Bailout Not So Popular on the Hill

Treasury Secretary Henry Paulson, Federal Reserve Board Chairman Ben Bernanke, Chairman of the Securities and Exchange Commission Christopher Cox, and director of the Federal Housing Finance Agency James Lockhart III testifying today before Congress.
Photo: Getty Images

Not that everything was going swimmingly for Henry Paulson up until now, but the reaction from some members of the Senate Banking Committee today definitely wasn't as accommodating as he'd hoped. Though many confirmed the need for action, they also expressed concern that, despite President Bush's insistence, things were moving too quickly, and that maybe we should, you know, discuss things before throwing $700 billion around. Senators from both parties responded with a range of emotions at the hearing today, from grudgingly cooperative to Paul Revere–style riding-and-yelling levels of alarm. "After reading this proposal," chairman Chris Dodd intoned, "I can only conclude that it is not only our economy that is at risk, Mr. Secretary, but our Constitution, as well." Similarly, Republican Senator Jim Bunning called the plan "financial socialism" and "un-American." Others, meanwhile, tried to find the right easily understandable metaphor for the complex financial situation. Chuck Schumer (who caused his own debate by suggesting a smaller bailout, along the lines of $150 billion) compared the nation's predicament to a patient whose clogged arteries would cause a heart attack if not dealt with quickly, while Barack Obama, in a news conference down in Florida, thought the economy was more like a damaged ship that needs to be towed back to shore and repaired. Whether anything was actually accomplished today besides a cathartic — and ass-protecting — airing of concerns remains to be seen.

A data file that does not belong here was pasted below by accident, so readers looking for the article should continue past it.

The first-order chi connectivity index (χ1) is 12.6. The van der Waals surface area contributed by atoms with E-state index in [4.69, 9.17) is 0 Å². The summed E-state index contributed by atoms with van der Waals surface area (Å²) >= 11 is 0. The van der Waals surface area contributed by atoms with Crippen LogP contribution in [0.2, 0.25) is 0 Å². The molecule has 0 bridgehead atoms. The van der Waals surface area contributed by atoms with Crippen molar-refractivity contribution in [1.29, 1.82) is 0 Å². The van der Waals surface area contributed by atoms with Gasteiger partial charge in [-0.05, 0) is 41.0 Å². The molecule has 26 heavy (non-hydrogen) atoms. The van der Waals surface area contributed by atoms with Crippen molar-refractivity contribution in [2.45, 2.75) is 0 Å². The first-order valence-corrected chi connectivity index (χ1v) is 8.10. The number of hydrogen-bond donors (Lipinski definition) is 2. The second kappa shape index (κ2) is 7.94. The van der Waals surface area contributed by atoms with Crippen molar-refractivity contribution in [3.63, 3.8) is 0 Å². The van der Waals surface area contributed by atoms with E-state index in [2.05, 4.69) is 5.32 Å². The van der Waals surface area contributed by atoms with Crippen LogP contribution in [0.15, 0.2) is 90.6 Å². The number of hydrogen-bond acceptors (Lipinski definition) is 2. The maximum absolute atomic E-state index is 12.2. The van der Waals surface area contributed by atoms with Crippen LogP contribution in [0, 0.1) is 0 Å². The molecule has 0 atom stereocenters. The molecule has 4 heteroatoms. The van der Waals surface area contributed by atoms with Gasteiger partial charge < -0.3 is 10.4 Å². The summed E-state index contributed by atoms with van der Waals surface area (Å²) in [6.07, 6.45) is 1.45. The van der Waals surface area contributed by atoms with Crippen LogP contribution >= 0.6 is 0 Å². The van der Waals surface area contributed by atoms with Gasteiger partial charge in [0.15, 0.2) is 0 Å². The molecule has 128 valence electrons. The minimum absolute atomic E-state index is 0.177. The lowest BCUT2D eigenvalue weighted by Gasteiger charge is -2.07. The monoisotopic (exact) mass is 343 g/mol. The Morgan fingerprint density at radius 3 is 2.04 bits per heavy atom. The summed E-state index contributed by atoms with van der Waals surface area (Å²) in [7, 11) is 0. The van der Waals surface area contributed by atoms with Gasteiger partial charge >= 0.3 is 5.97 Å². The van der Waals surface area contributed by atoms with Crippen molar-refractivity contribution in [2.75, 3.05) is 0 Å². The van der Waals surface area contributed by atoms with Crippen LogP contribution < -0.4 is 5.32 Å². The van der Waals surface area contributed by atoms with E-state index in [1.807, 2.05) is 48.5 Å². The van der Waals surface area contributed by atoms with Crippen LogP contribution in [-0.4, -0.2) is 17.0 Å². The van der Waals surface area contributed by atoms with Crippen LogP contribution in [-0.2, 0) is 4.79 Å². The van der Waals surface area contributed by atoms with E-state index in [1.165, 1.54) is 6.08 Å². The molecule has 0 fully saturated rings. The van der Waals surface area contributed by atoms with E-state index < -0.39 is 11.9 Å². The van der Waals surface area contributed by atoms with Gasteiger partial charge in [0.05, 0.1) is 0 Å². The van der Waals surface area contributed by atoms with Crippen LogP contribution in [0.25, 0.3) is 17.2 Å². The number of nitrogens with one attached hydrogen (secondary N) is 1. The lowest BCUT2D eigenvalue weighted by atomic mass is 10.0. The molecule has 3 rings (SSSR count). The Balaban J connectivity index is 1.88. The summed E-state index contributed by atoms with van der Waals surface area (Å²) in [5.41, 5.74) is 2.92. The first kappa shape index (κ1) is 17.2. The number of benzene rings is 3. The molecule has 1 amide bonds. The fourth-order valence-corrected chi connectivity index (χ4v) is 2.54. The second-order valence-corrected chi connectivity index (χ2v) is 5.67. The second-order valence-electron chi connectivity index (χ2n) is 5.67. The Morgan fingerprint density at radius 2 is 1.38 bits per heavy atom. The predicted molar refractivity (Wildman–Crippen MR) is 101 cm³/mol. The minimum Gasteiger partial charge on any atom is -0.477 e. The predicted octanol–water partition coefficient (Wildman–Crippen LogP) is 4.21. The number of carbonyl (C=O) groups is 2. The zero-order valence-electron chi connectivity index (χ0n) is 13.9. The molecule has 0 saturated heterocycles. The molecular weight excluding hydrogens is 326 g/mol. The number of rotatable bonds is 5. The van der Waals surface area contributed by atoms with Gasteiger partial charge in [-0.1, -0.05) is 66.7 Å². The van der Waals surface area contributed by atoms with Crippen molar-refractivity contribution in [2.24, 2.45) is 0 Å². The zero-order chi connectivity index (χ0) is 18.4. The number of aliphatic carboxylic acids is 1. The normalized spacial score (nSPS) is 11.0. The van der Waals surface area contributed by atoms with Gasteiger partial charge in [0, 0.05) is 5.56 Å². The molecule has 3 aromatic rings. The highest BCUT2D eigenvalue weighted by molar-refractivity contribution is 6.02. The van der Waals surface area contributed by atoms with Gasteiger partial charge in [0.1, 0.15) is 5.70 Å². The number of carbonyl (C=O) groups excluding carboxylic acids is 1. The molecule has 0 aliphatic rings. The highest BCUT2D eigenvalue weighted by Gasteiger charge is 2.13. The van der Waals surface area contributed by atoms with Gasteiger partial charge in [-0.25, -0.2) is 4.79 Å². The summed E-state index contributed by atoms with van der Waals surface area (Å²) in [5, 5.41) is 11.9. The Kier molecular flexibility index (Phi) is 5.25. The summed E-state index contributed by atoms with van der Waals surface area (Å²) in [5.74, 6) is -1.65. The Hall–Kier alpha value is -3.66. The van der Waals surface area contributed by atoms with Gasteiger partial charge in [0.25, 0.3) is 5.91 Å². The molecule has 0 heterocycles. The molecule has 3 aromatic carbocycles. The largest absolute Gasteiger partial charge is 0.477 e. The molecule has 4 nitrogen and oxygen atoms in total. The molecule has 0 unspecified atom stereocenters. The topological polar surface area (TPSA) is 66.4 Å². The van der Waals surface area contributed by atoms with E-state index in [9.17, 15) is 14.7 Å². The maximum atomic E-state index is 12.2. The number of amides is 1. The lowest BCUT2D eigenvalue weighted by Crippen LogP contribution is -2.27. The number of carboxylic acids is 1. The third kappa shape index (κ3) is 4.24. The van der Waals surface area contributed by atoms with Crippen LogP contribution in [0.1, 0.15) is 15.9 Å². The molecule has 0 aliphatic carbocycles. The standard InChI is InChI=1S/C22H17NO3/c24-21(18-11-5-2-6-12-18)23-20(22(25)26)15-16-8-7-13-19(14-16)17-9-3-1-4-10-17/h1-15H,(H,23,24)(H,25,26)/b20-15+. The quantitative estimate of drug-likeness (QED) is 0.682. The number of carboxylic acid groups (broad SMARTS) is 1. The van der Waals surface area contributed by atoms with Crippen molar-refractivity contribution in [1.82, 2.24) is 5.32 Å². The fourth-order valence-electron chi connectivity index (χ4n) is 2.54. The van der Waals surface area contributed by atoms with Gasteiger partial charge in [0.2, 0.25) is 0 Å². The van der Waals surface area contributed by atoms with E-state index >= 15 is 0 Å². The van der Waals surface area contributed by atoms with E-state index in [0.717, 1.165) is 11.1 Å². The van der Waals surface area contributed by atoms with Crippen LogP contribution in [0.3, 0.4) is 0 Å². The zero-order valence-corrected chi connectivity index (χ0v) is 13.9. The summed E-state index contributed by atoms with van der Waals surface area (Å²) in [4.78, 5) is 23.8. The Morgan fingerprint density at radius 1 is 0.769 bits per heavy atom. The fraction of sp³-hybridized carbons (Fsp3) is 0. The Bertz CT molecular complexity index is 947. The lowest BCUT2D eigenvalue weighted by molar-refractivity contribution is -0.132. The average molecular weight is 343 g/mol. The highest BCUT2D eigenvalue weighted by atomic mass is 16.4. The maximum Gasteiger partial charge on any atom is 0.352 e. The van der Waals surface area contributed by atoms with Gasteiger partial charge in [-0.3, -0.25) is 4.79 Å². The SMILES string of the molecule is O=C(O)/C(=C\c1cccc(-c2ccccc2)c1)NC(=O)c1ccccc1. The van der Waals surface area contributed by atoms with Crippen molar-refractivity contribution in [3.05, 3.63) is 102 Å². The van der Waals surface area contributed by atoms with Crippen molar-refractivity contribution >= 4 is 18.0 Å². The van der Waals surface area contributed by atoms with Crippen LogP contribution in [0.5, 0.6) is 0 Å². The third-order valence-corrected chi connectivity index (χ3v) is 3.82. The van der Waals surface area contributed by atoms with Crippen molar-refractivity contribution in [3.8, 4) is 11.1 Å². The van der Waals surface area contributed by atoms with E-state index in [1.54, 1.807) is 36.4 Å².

Bailout Plan a Hard Sell on Capitol Hill [NYT]

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